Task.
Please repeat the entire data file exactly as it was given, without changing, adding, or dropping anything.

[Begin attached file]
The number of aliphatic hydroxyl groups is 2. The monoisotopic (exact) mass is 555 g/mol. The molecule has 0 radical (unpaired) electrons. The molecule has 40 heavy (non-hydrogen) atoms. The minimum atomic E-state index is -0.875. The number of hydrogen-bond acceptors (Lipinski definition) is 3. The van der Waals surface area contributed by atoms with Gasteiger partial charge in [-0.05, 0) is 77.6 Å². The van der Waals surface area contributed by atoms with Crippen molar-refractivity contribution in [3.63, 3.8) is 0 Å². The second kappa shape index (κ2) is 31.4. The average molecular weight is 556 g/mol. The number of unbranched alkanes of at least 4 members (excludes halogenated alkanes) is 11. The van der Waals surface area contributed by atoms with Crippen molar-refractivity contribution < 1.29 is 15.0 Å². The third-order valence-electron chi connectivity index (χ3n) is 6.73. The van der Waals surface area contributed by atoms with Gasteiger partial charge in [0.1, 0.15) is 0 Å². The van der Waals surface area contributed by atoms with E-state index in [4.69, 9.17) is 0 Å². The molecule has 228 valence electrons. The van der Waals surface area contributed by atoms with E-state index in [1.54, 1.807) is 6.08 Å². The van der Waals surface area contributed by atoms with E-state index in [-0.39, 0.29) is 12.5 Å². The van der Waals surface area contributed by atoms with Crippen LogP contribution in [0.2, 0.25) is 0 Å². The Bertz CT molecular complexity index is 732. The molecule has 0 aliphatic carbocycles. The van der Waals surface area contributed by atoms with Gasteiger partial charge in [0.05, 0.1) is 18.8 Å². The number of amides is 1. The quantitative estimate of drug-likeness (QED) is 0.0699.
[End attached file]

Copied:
The number of aliphatic hydroxyl groups is 2. The monoisotopic (exact) mass is 555 g/mol. The molecule has 0 radical (unpaired) electrons. The molecule has 40 heavy (non-hydrogen) atoms. The minimum atomic E-state index is -0.875. The number of hydrogen-bond acceptors (Lipinski definition) is 3. The van der Waals surface area contributed by atoms with Gasteiger partial charge in [-0.05, 0) is 77.6 Å². The van der Waals surface area contributed by atoms with Crippen molar-refractivity contribution in [3.63, 3.8) is 0 Å². The second kappa shape index (κ2) is 31.4. The average molecular weight is 556 g/mol. The number of unbranched alkanes of at least 4 members (excludes halogenated alkanes) is 11. The van der Waals surface area contributed by atoms with Crippen molar-refractivity contribution < 1.29 is 15.0 Å². The third-order valence-electron chi connectivity index (χ3n) is 6.73. The van der Waals surface area contributed by atoms with Gasteiger partial charge in [0.1, 0.15) is 0 Å². The van der Waals surface area contributed by atoms with E-state index in [4.69, 9.17) is 0 Å². The molecule has 228 valence electrons. The van der Waals surface area contributed by atoms with E-state index in [1.54, 1.807) is 6.08 Å². The van der Waals surface area contributed by atoms with E-state index in [-0.39, 0.29) is 12.5 Å². The van der Waals surface area contributed by atoms with Crippen LogP contribution in [0.2, 0.25) is 0 Å². The Bertz CT molecular complexity index is 732. The molecule has 0 aliphatic carbocycles. The van der Waals surface area contributed by atoms with Gasteiger partial charge in [0.05, 0.1) is 18.8 Å². The number of amides is 1. The quantitative estimate of drug-likeness (QED) is 0.0699.